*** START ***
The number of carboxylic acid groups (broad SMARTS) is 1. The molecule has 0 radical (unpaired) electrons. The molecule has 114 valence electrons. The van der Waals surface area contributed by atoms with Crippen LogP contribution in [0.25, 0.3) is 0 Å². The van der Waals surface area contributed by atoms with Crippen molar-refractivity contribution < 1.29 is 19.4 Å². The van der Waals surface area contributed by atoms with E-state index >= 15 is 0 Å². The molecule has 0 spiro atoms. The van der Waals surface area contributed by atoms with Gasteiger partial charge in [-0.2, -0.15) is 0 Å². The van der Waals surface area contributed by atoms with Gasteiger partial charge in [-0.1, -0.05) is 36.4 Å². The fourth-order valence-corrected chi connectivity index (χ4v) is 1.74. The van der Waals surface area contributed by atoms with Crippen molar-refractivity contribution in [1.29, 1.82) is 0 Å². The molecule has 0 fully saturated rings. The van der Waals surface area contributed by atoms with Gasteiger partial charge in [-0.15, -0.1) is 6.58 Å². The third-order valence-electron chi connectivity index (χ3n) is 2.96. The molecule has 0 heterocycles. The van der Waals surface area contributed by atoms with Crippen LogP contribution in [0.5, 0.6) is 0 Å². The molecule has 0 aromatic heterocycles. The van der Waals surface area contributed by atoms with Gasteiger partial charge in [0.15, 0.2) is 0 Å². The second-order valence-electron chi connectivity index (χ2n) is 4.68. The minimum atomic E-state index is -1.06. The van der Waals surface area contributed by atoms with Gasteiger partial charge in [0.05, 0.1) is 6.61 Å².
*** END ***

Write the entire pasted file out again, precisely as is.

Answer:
The number of carboxylic acid groups (broad SMARTS) is 1. The molecule has 0 radical (unpaired) electrons. The molecule has 114 valence electrons. The van der Waals surface area contributed by atoms with Crippen LogP contribution in [0.25, 0.3) is 0 Å². The van der Waals surface area contributed by atoms with Crippen molar-refractivity contribution < 1.29 is 19.4 Å². The van der Waals surface area contributed by atoms with E-state index >= 15 is 0 Å². The molecule has 0 spiro atoms. The van der Waals surface area contributed by atoms with Gasteiger partial charge in [-0.2, -0.15) is 0 Å². The van der Waals surface area contributed by atoms with Gasteiger partial charge in [-0.1, -0.05) is 36.4 Å². The fourth-order valence-corrected chi connectivity index (χ4v) is 1.74. The van der Waals surface area contributed by atoms with Crippen molar-refractivity contribution in [1.29, 1.82) is 0 Å². The molecule has 0 fully saturated rings. The van der Waals surface area contributed by atoms with Gasteiger partial charge in [-0.15, -0.1) is 6.58 Å². The third-order valence-electron chi connectivity index (χ3n) is 2.96. The molecule has 0 heterocycles. The van der Waals surface area contributed by atoms with Crippen LogP contribution in [0.5, 0.6) is 0 Å². The molecule has 0 aromatic heterocycles. The van der Waals surface area contributed by atoms with Gasteiger partial charge in [0.15, 0.2) is 0 Å². The second-order valence-electron chi connectivity index (χ2n) is 4.68. The minimum atomic E-state index is -1.06. The van der Waals surface area contributed by atoms with Gasteiger partial charge in [0.05, 0.1) is 6.61 Å².